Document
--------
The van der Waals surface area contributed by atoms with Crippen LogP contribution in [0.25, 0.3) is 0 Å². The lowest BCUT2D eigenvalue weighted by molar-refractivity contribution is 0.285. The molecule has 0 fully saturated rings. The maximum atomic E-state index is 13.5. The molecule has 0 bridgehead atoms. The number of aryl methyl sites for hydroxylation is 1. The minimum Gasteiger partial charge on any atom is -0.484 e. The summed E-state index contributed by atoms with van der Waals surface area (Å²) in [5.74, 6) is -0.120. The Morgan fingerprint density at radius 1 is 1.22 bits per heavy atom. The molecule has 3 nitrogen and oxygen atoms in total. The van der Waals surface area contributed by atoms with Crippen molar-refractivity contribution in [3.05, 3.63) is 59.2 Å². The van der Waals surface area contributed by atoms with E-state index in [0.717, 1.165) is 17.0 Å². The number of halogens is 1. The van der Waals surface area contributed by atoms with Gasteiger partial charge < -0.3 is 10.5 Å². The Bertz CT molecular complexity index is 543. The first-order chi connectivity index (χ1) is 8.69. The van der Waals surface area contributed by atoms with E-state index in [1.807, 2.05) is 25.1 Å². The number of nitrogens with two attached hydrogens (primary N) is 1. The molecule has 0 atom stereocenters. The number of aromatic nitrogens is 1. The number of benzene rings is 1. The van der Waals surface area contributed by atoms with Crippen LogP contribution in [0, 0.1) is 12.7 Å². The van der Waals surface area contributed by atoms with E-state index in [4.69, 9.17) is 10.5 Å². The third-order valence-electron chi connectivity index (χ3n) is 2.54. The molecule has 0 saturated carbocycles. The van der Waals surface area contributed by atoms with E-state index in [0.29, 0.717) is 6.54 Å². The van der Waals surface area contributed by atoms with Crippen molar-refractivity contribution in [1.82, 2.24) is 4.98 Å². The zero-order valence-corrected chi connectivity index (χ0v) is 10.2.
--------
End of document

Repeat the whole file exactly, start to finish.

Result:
The van der Waals surface area contributed by atoms with Crippen LogP contribution in [0.25, 0.3) is 0 Å². The lowest BCUT2D eigenvalue weighted by molar-refractivity contribution is 0.285. The molecule has 0 fully saturated rings. The maximum atomic E-state index is 13.5. The molecule has 0 bridgehead atoms. The number of aryl methyl sites for hydroxylation is 1. The minimum Gasteiger partial charge on any atom is -0.484 e. The summed E-state index contributed by atoms with van der Waals surface area (Å²) in [5.74, 6) is -0.120. The Morgan fingerprint density at radius 1 is 1.22 bits per heavy atom. The molecule has 3 nitrogen and oxygen atoms in total. The van der Waals surface area contributed by atoms with Crippen molar-refractivity contribution in [3.05, 3.63) is 59.2 Å². The van der Waals surface area contributed by atoms with E-state index in [0.717, 1.165) is 17.0 Å². The number of halogens is 1. The van der Waals surface area contributed by atoms with Gasteiger partial charge < -0.3 is 10.5 Å². The Bertz CT molecular complexity index is 543. The first-order chi connectivity index (χ1) is 8.69. The van der Waals surface area contributed by atoms with E-state index in [1.807, 2.05) is 25.1 Å². The number of nitrogens with two attached hydrogens (primary N) is 1. The molecule has 0 atom stereocenters. The number of aromatic nitrogens is 1. The number of benzene rings is 1. The van der Waals surface area contributed by atoms with Crippen LogP contribution in [0, 0.1) is 12.7 Å². The van der Waals surface area contributed by atoms with E-state index in [4.69, 9.17) is 10.5 Å². The third-order valence-electron chi connectivity index (χ3n) is 2.54. The molecule has 0 saturated carbocycles. The van der Waals surface area contributed by atoms with E-state index in [0.29, 0.717) is 6.54 Å². The van der Waals surface area contributed by atoms with Crippen molar-refractivity contribution in [1.82, 2.24) is 4.98 Å². The zero-order valence-corrected chi connectivity index (χ0v) is 10.2.